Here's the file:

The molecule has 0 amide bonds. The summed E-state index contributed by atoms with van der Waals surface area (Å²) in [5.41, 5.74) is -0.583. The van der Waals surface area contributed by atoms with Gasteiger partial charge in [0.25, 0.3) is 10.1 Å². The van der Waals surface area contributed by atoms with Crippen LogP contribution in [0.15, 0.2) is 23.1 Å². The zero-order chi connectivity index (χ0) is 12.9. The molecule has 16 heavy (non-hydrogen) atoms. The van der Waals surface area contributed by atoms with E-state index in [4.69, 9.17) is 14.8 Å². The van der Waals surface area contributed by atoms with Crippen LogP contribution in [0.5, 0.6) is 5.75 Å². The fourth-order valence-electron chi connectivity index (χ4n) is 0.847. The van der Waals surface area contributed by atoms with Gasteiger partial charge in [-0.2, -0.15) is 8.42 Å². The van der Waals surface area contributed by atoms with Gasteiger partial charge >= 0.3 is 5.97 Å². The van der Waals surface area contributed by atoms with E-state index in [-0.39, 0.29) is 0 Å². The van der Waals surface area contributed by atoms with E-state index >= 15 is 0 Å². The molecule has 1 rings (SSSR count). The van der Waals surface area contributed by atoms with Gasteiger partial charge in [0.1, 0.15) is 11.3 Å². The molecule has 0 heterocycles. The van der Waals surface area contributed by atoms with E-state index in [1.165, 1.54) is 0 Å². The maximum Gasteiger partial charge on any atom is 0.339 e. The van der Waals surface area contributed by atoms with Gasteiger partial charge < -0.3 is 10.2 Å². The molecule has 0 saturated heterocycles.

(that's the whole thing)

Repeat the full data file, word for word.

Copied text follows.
The molecule has 0 amide bonds. The summed E-state index contributed by atoms with van der Waals surface area (Å²) in [5.41, 5.74) is -0.583. The van der Waals surface area contributed by atoms with Gasteiger partial charge in [0.25, 0.3) is 10.1 Å². The van der Waals surface area contributed by atoms with Crippen LogP contribution in [0.15, 0.2) is 23.1 Å². The zero-order chi connectivity index (χ0) is 12.9. The molecule has 16 heavy (non-hydrogen) atoms. The van der Waals surface area contributed by atoms with E-state index in [4.69, 9.17) is 14.8 Å². The van der Waals surface area contributed by atoms with Crippen LogP contribution in [0.5, 0.6) is 5.75 Å². The fourth-order valence-electron chi connectivity index (χ4n) is 0.847. The van der Waals surface area contributed by atoms with Gasteiger partial charge in [-0.2, -0.15) is 8.42 Å². The van der Waals surface area contributed by atoms with Gasteiger partial charge >= 0.3 is 5.97 Å². The van der Waals surface area contributed by atoms with E-state index in [-0.39, 0.29) is 0 Å². The van der Waals surface area contributed by atoms with E-state index >= 15 is 0 Å². The molecule has 1 rings (SSSR count). The van der Waals surface area contributed by atoms with Gasteiger partial charge in [0.1, 0.15) is 11.3 Å². The molecule has 0 heterocycles. The van der Waals surface area contributed by atoms with E-state index in [1.165, 1.54) is 0 Å². The maximum Gasteiger partial charge on any atom is 0.339 e. The van der Waals surface area contributed by atoms with Gasteiger partial charge < -0.3 is 10.2 Å². The molecule has 0 saturated heterocycles.